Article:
\begin{equation} G(z) = \mathcal{Z}\left[ \mathcal{L}^{-1}\left[ \frac{1}{s+1} \right] \Big|_{s = \frac{1}{T_s} \ln(z)} \right] = \frac{1 - e^{-T_s}}{z - e^{-T_s}} \end{equation}

From this result, the pulse transfer function that depends on the sampling period is obtained. This function is used to analyze the characteristics of digital systems.

### System Representation Using State-Space Representation

#### Continuous-Time Systems

The **state-space representation of a continuous-time system** is given by the following equations:

\begin{eqnarray} \dot x(t) &=& Ax(t)+Bu(t) \\y(t)&=&Cx(t)+Du(t) \end{eqnarray}

Here, represents time, and , , and are functions of time. Many physical systems are expressed as **continuous-time systems**, and the goal of control is typically to adjust the input so that the output behaves in a desired manner.

#### Discrete-Time Systems

The commonly used **state-space representation of discrete-time systems** is expressed as follows:

\begin{eqnarray}\label{siki12} x[k+1]&=&A_s x[k]+B_s u[k]\\ y[k]&=&C_s x[k]+D_s u[k]\nonumber \end{eqnarray}

Here, \in \mathbb{R}^n], \in \mathbb{R}], and \in \mathbb{R}]. This representation is often called the **shift form** because it describes the state transition from one time step to the next based on the state and input at the current time.

Another suitable representation for capturing the relationship between continuous-time and discrete-time systems is the **delta form**, expressed as:

\begin{eqnarray}\label{siki13} \frac{x[k+1]-x[k]}{\Delta}&=&A_d x[k]+B_d u[k]\\y[k]&=&C_d x[k]+D_d u[k]\nonumber \end{eqnarray}

where ], ], and ] have the same dimensions as in the shift form. In this case, the system is expressed in terms of forward differences, with representing the time step in seconds. The delta form of a discrete-time system coincides with a continuous-time system in the limit as .

Thus, the delta form is said to be an appropriate representation to describe the relationship between continuous-time and discrete-time systems. In this paper, we consider single-input, single-output systems for simplicity.

### Relationship Between Coefficients of Discrete and Continuous-Time Systems

Next, we examine the relationship between the coefficient matrices. For a linear time-invariant continuous-time system, the solution trajectory is given by the following expression:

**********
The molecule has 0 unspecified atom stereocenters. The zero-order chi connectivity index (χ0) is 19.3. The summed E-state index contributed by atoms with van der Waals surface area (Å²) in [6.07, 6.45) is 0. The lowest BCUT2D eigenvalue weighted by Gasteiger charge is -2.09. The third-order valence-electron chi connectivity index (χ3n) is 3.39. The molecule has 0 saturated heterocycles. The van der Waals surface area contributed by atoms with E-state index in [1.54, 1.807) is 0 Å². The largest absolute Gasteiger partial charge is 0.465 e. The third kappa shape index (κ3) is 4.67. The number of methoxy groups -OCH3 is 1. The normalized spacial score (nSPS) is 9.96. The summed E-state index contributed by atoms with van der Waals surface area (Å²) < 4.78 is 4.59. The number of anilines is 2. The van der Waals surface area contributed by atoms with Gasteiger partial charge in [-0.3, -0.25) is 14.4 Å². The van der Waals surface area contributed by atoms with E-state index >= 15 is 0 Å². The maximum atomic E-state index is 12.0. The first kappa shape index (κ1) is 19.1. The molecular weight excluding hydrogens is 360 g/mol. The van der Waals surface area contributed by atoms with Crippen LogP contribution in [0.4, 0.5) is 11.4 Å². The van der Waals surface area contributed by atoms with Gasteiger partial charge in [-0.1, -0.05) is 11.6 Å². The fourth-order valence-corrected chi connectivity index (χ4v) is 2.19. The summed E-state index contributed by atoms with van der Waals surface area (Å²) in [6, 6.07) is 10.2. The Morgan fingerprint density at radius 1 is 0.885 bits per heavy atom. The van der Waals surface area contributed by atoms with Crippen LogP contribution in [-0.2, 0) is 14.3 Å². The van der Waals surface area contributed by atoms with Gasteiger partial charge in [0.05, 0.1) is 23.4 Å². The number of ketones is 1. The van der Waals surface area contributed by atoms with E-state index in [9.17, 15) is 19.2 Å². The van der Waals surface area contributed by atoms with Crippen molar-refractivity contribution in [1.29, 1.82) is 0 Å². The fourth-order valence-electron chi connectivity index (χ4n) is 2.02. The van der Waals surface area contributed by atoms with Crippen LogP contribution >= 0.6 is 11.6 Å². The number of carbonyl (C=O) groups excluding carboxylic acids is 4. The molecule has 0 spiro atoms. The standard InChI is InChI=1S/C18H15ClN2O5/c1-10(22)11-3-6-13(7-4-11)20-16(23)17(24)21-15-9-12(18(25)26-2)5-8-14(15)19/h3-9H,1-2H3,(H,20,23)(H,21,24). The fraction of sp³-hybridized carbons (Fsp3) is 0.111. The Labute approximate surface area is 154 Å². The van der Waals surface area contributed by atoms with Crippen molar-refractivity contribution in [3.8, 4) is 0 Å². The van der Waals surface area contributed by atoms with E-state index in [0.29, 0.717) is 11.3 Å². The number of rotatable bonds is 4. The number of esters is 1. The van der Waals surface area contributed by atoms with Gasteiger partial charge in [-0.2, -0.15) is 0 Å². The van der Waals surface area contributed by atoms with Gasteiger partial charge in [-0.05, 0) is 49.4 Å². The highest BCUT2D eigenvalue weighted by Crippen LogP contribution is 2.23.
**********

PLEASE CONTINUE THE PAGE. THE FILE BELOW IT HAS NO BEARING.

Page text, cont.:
\begin{equation} x(t)=e^{At}x(0)+\int_0^t e^{ A(t-τ) } B u(τ)d τ \end{equation}

Here, represents the state at . If the input is constant with value over the interval ≤ < , the state at is:

\begin{equation} x(\Delta)=e^{A\Delta}x(0)+\int_0^\Delta e^{A(\Delta-τ)}B dτ U \end{equation}

At , with as the initial time, the state is expressed as:

\begin{equation} x((k+1)\Delta)=e^{A\Delta}x(k\Delta)+\int_0^\Delta e^{A(\Delta-τ)}B dτ U \end{equation}

Thus, by defining ] and ], this can be expressed as a **discrete-time system**. The relationship between the coefficient matrices of the continuous-time system and those of the discrete-time system is given by:

\begin{equation} A_s=e^{A\Delta},B_s=\int^\Delta_0 e^{A t}dt B,C_s=C,D_s=D \end{equation}

If is nonsingular, can also be expressed as:

\begin{equation} B_s=(e^{A\Delta}-I)A^{-1}B \end{equation}

Meanwhile, the shift and delta forms are simply different representations of the same discrete-time system. The **coefficients in the delta form** are given by:

\begin{equation} A_d = \frac{A_s-I}{\Delta},B_d=\frac{B_s}{\Delta},C_d=C,D_d=D \end{equation}

As mentioned earlier, in the limit as , we have and , and furthermore,

\begin{equation} \lim_{\Delta \rightarrow 0}\frac{x[k+1]-x[k]}{\Delta}=\dot x(t)\left|_{t=k\Delta}\right. \end{equation}

This shows that in the limit , the delta form of the discrete-time system converges to the continuous-time system. This indicates that the delta form closely resembles the continuous-time system, especially for **small sampling periods**.

On the other hand, in the limit , the matrix in the shift form becomes the identity matrix , and becomes zero. Thus, the shift form loses its meaningful interpretation under this limit.